No. 339.

Mr. Merrill to Mr. Bayard .

No. 20.]

Sir: I have the honor to inclose herewith three copies of regulations controlling Chinese immigration into the Hawaiian Kingdom, as officially published.

The inclosed regulations supersede those adopted March 25, 1884, and forwarded to the Department in dispatch of Mr. Daggett, No. 135, dated March 26, 1884.

I have, &c.,

[Inclosure 1 in No. 20.]

regulations controling chinese immigration.

Foreign Office notice.—Regulations superseding those of March 25, 1844, for the control of Chinese immigration into the Hawaiian Kingdom.

By virtue of the authority conferred upon me by a resolution of His Majesty in cabinet council, passed on the 13th day of July, 1883, I hereby make and proclaim the following regulations for the admission of Chinese passengers entering this Kingdom:

  • “No. 1. From this date no vessel coming from a foreign country will be allowed to land more than twenty-five (25) Chinese passengers at any port in the Hawaiian Kingdom, unless the passengers in excess of that number are provided with passports entitling them to enter the Kingdom.
  • “No. 2. Passports entitling the holders to return to the Kingdom will be granted at the foreign office, Honolulu, to all persons of Chinese nationality now resident, or who [Page 476] may hereafter become resident, on these Islands, who may desire to visit any foreign country, provided always that such persons have been engaged in trade or have conducted some industrial enterprise during at least one year of their residence here. No return passports will be given to Chinese laborers leaving the country.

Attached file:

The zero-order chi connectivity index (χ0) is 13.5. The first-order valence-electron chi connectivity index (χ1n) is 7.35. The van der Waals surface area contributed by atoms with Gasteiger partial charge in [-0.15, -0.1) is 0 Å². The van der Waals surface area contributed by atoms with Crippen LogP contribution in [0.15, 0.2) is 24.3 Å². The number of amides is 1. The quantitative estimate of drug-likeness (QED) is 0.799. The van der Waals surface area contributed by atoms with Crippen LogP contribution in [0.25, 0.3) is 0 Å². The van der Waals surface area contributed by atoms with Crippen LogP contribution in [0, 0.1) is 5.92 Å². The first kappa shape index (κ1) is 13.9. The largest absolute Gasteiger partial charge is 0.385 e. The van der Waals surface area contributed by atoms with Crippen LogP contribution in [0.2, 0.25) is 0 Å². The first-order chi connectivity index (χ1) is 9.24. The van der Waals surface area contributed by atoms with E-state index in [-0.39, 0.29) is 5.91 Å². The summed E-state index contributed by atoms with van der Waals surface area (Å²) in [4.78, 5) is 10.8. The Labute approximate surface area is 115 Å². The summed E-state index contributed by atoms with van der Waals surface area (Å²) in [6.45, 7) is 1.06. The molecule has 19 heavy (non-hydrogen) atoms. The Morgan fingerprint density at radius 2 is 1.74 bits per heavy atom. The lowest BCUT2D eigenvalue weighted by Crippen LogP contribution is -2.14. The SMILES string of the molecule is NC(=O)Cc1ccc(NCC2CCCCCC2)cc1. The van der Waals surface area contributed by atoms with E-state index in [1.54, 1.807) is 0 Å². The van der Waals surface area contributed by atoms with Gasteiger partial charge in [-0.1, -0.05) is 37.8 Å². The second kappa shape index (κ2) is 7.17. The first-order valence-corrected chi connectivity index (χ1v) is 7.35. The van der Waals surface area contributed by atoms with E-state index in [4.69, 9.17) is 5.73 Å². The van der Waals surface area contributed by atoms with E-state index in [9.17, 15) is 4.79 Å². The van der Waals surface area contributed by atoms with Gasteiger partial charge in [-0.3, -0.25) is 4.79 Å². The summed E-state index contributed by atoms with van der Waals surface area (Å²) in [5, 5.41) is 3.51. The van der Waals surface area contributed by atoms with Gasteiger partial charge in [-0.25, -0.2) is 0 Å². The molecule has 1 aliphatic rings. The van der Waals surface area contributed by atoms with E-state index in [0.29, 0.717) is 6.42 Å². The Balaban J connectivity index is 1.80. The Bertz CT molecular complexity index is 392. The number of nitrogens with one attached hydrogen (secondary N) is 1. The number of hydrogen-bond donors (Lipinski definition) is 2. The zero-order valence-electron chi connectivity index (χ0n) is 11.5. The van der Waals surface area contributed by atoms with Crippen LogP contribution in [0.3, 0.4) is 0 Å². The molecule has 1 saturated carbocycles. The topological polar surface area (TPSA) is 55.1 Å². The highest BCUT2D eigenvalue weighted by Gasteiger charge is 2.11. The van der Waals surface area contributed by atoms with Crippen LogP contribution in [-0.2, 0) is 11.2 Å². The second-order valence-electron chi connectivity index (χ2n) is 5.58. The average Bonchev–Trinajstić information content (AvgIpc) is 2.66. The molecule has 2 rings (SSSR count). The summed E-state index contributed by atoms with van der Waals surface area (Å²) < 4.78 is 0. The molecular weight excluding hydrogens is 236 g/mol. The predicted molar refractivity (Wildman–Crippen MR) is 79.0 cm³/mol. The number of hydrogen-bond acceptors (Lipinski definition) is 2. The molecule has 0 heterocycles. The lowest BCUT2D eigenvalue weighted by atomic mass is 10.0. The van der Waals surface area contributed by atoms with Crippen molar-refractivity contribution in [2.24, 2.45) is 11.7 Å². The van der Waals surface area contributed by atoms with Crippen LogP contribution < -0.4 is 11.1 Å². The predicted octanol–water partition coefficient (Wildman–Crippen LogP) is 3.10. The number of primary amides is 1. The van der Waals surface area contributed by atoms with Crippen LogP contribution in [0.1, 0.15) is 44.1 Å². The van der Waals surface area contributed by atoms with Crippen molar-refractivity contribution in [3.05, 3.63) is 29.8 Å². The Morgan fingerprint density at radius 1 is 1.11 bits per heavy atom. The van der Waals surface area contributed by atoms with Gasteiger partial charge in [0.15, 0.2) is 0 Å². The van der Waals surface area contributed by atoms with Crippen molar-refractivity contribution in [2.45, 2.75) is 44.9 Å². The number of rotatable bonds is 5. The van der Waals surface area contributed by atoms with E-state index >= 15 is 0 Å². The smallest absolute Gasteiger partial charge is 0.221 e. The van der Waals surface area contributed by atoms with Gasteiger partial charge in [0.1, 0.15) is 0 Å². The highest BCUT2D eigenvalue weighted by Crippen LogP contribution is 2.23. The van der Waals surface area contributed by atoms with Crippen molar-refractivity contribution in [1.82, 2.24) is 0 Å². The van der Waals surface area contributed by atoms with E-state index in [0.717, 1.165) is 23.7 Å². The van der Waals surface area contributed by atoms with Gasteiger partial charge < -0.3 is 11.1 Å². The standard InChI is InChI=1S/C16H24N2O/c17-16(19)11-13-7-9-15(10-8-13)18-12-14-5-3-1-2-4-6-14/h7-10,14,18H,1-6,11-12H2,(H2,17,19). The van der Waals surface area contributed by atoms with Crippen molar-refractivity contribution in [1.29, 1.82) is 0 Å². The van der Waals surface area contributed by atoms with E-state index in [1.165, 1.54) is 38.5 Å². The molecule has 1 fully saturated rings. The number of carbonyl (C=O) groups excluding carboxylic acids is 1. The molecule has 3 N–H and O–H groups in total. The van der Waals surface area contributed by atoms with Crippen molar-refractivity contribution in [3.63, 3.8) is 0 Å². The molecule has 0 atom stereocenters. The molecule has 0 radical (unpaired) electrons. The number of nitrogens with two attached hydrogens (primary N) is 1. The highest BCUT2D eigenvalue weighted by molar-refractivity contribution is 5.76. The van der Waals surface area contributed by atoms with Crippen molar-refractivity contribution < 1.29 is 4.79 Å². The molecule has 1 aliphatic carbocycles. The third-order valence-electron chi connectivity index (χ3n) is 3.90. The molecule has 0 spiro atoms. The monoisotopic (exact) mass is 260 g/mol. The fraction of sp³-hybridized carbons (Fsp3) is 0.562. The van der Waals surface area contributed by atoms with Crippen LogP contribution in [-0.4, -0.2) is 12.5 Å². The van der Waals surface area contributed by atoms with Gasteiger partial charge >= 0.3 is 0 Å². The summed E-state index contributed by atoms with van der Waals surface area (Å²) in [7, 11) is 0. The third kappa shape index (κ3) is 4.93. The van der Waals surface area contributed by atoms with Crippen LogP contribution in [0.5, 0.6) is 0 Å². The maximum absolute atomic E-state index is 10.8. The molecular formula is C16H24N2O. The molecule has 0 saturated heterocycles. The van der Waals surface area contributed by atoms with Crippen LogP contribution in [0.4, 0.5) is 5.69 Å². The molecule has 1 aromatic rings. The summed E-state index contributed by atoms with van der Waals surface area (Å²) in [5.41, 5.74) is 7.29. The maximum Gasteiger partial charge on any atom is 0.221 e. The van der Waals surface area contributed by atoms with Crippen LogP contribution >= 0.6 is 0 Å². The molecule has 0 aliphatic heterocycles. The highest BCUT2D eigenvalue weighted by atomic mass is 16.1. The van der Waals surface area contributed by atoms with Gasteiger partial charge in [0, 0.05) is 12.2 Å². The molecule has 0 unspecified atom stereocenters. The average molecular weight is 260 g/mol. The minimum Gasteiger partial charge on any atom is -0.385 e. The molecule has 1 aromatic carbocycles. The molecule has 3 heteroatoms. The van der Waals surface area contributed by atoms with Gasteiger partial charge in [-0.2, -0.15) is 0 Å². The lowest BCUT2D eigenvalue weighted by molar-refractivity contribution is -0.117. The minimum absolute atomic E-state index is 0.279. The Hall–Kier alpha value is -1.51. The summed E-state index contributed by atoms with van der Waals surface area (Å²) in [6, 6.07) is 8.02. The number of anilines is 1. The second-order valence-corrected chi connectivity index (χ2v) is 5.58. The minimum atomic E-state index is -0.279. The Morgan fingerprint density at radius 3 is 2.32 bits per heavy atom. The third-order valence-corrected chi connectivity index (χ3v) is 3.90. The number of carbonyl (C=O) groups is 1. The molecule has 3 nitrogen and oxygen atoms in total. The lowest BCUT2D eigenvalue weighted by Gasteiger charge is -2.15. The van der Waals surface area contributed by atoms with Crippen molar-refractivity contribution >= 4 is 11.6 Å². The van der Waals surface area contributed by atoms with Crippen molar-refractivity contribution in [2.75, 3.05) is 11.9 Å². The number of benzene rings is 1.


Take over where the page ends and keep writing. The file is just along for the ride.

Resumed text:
• “No. 3. Passports will be granted at the foreign office, Honolulu; also by His Majesty’s consul-general at Hong-Kong, His Majesty’s consul at Shanghai, and His Majesty’s consul-general at San Francisco, to any Chinese women desiring to come to the Islands, and to Chinese children whose parents are residing in the Kingdom, or who may not be of more than ten years of age.
  • “No. 4. Passports entitling the holder to enter the Kingdom will also be granted at the foreign office to such persons of Chinese nationality as the minister of foreign affairs may claim it proper to admit to the Kingdom.
  • “No. 5. The fee for any passport issued under this regulation shall be two dollars ($2).
  • “No. 6. The holders of passports issued under these regulations must have the same indorsed with the visa of the consular representative of this Kingdom at any port at which he may embark on his return journey, and also at any port at which he may stay more than twenty-four hours during such return journey.
  • “No. 7. The fee for the consul’s visa of each passport shall be one dollar.

“All orders and instructions regulating the incoming of Chinese into this Kingdom heretofore made and proclaimed are hereby rescinded, but nothing herein contained shall affect the validity of any passport issued at Hong-Kong before the proclamation there of these regulations.

Minister of Foreign Affairs.